"the," a definite article adjective, a grammar principle is to use a nondefinite article for first introduction of a motif. If "despite" is left off for test purposes, "the" then starts the composition, which shows a definite article is also problematic.
"expensive" is a nonspecifc detail, "expensive" as an adjective expresses a neutral emotional state, perhaps weighted toward somewhat negative emotion. The "perhaps" is the problem. Adjectives and adverbs and other modifiers' function is to express commentary: attitude and emotion.
"gown," likewise a nonspecific detail. A gown may be mistaken or intended as a formal dress or an informal item, like a dressing gown -- bathrobe, in other words. Combined with "expensive" leans toward the former, though still unclear and lackluster.
"Despite the expensive gown" is a prefatory dependent phrase subordinate to the main clause. A comma separation from the main clause is warranted. Subordinate phrases or clauses in part rely for their meaning upon a main clause's meanings. Initial composition or paragraph or sentence subordinate clauses hold meaning in abeyance until their meanings are revealed later. A best practice places them at a later position such that their meaning and intent is clear and emphasizes main clause meaning. Otherwise, their prefatory uses serve interjection functions; that is, emotional expressions.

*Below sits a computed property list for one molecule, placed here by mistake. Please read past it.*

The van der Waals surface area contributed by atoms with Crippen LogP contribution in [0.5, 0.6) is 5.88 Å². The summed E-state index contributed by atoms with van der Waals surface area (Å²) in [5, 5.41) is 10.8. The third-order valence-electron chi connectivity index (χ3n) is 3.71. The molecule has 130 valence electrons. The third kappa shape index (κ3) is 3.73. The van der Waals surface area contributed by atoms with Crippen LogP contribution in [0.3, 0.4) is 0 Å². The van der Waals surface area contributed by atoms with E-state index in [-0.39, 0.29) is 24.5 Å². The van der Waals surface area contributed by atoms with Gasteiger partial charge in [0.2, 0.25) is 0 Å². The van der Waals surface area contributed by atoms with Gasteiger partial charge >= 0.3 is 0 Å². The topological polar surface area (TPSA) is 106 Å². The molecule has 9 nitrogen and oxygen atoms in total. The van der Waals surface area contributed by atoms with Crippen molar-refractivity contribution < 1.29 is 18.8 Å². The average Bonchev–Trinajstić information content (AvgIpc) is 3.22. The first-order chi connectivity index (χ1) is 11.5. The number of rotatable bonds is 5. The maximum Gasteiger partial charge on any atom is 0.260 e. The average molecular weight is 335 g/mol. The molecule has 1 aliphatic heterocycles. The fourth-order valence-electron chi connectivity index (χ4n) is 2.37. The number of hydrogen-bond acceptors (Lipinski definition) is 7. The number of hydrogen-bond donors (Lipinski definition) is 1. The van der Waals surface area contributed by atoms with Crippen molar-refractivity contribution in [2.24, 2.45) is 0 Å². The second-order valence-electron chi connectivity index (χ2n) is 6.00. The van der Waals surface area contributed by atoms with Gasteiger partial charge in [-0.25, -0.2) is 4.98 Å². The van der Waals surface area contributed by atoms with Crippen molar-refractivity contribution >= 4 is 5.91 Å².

"the" again, a definite article consideration.
"reflection" uh-oh, surely not the trite self-looking at a mirror to describe a physical appearance!? Then the paragraph does exactly that, though in third person. The word is a noun that already an accumulation of empty (nonsignificant -- emotionally lackluster) noun and adjective, "expensive gown," signals yet more empty meaning to come in a long sentence. Consider that the next word is a present participle verb, the first of the sentence, and recast "reflection" could be stronger as a verb and eliminate the present participle phrase.
"staring back" a two-word verb (transitive verb, takes an object hence a preposition or adverb) to stare back. An unnecessary present participle, Simple past tense is warranted for finite time span expression purposes, which simple past's finite time span most draws and continues to draw readers attention. If "reflected" were used instead, simple past, finite time span, also a leaner, meaner word count.